"In contrast, when haters find an activity they actually like, they may invest a larger amount of time in that task, allowing them to develop a higher skill level compared to likers."
New York, June 20 - Are you a 'hater' or a 'liker?' It may surprise you but a new study finds that haters, or people who generally like fewer things, are likely to be better workers.

Since haters spend so much time on fewer activities, it gives them the opportunity to hone their skills in specific tasks, the study noted.

Assuming that our disposition motivates behaviour, lead author Justin Hepler from University of Illinois suggested that people who like many things also do many things during the course of a week while people who dislike many things do very few things with their time.

Indeed, some people may be more active than others not because they want to be active per se, but because they identify a large number of specific behaviours in which they want to engage, Hepler added.

Although haters and likers did not differ in the types of activities they pursued, haters tended to do fewer activities throughout the week than likers.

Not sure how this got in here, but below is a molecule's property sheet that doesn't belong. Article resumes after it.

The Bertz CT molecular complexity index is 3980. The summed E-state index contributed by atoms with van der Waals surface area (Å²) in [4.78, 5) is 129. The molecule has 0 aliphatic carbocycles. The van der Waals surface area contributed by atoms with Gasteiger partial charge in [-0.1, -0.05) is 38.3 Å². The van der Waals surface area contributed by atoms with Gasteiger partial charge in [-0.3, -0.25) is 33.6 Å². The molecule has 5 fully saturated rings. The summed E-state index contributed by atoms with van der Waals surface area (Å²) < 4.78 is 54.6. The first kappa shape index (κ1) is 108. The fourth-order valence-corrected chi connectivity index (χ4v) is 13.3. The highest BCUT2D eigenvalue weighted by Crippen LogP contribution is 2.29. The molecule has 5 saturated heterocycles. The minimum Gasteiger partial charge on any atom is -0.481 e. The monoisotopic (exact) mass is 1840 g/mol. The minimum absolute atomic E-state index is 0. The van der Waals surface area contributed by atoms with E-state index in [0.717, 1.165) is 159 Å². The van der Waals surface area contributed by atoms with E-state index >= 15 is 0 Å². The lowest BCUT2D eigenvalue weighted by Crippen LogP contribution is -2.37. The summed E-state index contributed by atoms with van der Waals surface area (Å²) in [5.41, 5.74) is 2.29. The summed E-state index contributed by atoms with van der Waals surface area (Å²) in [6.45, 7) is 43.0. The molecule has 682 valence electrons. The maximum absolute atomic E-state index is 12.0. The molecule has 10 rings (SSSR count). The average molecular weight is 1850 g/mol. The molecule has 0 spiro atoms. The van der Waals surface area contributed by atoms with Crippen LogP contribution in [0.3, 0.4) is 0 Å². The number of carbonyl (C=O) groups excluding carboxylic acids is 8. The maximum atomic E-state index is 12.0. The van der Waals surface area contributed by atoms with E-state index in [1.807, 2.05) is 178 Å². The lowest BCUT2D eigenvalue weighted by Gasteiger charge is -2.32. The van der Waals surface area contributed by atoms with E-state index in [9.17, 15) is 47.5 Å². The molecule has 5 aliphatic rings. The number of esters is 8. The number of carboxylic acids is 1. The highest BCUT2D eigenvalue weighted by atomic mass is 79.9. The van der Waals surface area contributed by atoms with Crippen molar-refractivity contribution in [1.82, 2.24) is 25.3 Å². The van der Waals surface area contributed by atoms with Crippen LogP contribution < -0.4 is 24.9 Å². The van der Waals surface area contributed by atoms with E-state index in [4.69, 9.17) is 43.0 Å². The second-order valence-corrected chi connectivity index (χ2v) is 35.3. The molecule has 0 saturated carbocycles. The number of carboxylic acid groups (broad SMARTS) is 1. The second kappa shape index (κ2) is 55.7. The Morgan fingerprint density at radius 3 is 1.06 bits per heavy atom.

Haters and likers also did not differ in how much time they spent doing activities throughout the week. They merely differed in the number of activities they did.

As a result, haters spent more time on a given activity.

Thus, haters could be characterised as less active because they do fewer things, or they could be characterised as more focused because they spend more time on the small number of things they do.

Researchers suggest that their findings may have implications for understanding the development of skills and expertise.

For example, likers may adopt a jack-of-all-trades approach to life, investing small amounts of time in a wide variety of activities.

In contrast, when haters find an activity they actually like, they may invest a larger amount of time in that task, allowing them to develop a higher skill level compared to likers.

The study was published in the journal Social Psychology.


comments powered by Disqus
Read more on:
 

PERMALINK

http://www.nerve.in/news:2535002382605
You can quote the permanent link above for a direct link to the story. We do not archive or expire our news stories.


STORY OPTIONS
  Email this story to a friend
  XML feed for Americas


 
COPYRIGHTS INFORMATION
All rights reserved for news content. Reproduction, storage or redistribution of Nerve content and articles in any medium is strictly prohibited.
Contact Nerve Staff for any feedback, corrections and omissions in news stories.
 

All rights reserved for the news content. Reproduction, storage or redistribution of Nerve content and articles in any medium is strictly prohibited.